In an 1972 editorial for the publication Hospital Progress, “The Scientific Limitation of Brain Death,” White notes that:

…we have to acknowledge the probability that eventually all of the major cellular complexes of the human body will be replaceable either by transplanted organs (man or animal) or by sophisticated engineering modules.

As a consequence, the clinical definition of death is shifting from cardiopulmonary criteria to the central nervous system. But unlike other organs,

…this system is not replicatable, representing as it does the repository of the highest functions of man…when this elite cellular system fails it would seem reasonable to assume that what is characteristically ‘human’ is also being lost from the body.

But just as the cardio-respiratory definition of death has evolved and changed with the clinical practice of cardiopulmonary resuscitation,  a similar fate may be in store for the definition of brain death. The clinical use of general anesthesia and hypothermic circulatory arrest, in which the brain can be put “on pause,” emphasize how important the aspect of “irreversibility” is.

As presently defined, the definition of brain death puts much emphasis on brain function upon physical examination. A major limitation of this definition is that it categorically ignores the prospect that brain function could be restored in the future by technologies more advanced than practiced today, provided the material basis of brain function is preserved.

Another challenge is that the science of cryobiology has advanced to such a state where brain slices can be preserved at subzero temperatures and recovered without loss of viability through vitrification. When recovery of organized electrical activity can be demonstrated in vitrified mammalian whole brains, the prevailing definition of brain death will need to be challenged again because it will open the practical possibility to maintain critically ill people in a state of low temperature circulatory arrest without producing one of the indicators of irreversible brain death. Such advances would be an extension of the  experiments Robert White did on isolated hypothermic brains.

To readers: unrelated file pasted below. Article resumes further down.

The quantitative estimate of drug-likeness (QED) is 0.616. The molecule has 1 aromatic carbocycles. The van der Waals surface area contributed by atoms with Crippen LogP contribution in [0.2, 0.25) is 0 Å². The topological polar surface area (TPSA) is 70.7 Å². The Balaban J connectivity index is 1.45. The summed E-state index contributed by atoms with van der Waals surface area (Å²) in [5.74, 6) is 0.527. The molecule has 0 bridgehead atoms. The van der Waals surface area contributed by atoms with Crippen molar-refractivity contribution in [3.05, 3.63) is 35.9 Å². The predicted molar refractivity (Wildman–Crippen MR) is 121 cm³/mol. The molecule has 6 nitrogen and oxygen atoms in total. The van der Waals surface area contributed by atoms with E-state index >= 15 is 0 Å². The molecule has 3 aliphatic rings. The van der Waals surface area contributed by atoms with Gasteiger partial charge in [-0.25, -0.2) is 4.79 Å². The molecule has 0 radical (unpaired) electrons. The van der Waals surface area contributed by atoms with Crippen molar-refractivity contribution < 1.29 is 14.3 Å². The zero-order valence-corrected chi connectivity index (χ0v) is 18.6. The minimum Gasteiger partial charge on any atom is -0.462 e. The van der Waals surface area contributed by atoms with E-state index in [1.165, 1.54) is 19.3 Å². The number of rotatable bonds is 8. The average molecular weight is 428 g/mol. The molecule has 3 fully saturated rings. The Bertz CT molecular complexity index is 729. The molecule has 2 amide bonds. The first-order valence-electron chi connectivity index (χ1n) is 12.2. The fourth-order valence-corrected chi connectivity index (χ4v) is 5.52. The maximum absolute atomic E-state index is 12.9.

As White stresses in the final paragraph of his paper:

…like all biological activity, life and death merge into one another representing a continuum and the neuro-scientist can only in the final analysis determine the point of irreversibility of this highly complex system at which the possibility of organized activity that characterizes human behaviour  has been exceeded.

The healthy skeptic

Consumers are constantly bombarded with advice about health. Lower your cholesterol, avoid carbs, take dietary supplements, avoid Teflon, get a full body scan, etc. Such advice does not fall on deaf ears. Who does not want to remain healthy, look good, and extend life? Two other factors contribute to our eagerness to consume and follow health advice. First, the accelerating growth of knowledge in fields such as biology and biochemistry. Second, a reasonable assumption that if some chemicals and behaviors can harm us,  there must be chemicals and changes in behavior that can confer great benefits.

The role science plays in contemporary thinking about health is a double edged sword. On the one hand, it can be used to debunk grandiose claims about health by subjecting these claims to rigorous scientific investigation. On the other hand, the authority of  scientists can can be abused to support products or lifestyle changes for which there is little evidence. For many people and journalists, the phrase that “research proves” something is often enough to act on health recommendations, regardless of the nature and quality of the evidence. But it does make a lot of difference whether “research proves” means a small number of experiments in a test tube or a multi-country randomized human trial.

And that is where Robert J. Davis’ book The Healthy Skeptic: Cutting through the Hype about Your Health comes into play. What makes Davis’ book stand out over other books debunking contemporary health claims is that he gives the reader a set of solid guidelines to evaluate scientific statements about health in general. Another major strength is that the author does not single out one group of health hustlers but argues quite persuasively that misinformation about health is not confined to pharmaceutical companies or sellers of dietary supplements, but is rampant among government, non-profit organizations, and consumer activists as well. For example, as  the author writes about consumer activists:

Simply because they’re looking out for our welfare doesn’t necessarily mean that the public interest groups always tell us the truth. Rather than helping us, they can sometimes cause harm by frightening us unnecessarily and diverting our attention from risks that are far more important. As healthy skeptics, we need to apply the same scrutiny to their advice as we give to that from the industry-funded groups or anyone else.